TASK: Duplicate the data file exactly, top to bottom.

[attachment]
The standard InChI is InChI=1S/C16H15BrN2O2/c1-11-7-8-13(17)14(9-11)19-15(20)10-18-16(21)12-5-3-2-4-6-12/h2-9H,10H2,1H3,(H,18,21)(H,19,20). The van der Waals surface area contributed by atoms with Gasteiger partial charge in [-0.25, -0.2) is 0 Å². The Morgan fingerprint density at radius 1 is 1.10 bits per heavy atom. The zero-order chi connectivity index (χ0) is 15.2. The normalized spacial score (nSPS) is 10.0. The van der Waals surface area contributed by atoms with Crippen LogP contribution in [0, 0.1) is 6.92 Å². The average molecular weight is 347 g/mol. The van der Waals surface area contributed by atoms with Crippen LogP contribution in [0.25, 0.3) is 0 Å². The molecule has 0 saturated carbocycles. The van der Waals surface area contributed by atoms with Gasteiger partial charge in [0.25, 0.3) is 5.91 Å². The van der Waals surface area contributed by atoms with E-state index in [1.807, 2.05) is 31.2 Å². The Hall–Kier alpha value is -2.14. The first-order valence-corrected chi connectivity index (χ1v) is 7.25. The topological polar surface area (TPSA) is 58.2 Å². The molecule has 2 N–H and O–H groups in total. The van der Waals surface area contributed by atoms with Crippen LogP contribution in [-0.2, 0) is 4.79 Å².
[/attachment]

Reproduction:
The standard InChI is InChI=1S/C16H15BrN2O2/c1-11-7-8-13(17)14(9-11)19-15(20)10-18-16(21)12-5-3-2-4-6-12/h2-9H,10H2,1H3,(H,18,21)(H,19,20). The van der Waals surface area contributed by atoms with Gasteiger partial charge in [-0.25, -0.2) is 0 Å². The Morgan fingerprint density at radius 1 is 1.10 bits per heavy atom. The zero-order chi connectivity index (χ0) is 15.2. The normalized spacial score (nSPS) is 10.0. The van der Waals surface area contributed by atoms with Crippen LogP contribution in [0, 0.1) is 6.92 Å². The average molecular weight is 347 g/mol. The van der Waals surface area contributed by atoms with Crippen LogP contribution in [0.25, 0.3) is 0 Å². The molecule has 0 saturated carbocycles. The van der Waals surface area contributed by atoms with Gasteiger partial charge in [0.25, 0.3) is 5.91 Å². The van der Waals surface area contributed by atoms with E-state index in [1.807, 2.05) is 31.2 Å². The Hall–Kier alpha value is -2.14. The first-order valence-corrected chi connectivity index (χ1v) is 7.25. The topological polar surface area (TPSA) is 58.2 Å². The molecule has 2 N–H and O–H groups in total. The van der Waals surface area contributed by atoms with Crippen LogP contribution in [-0.2, 0) is 4.79 Å².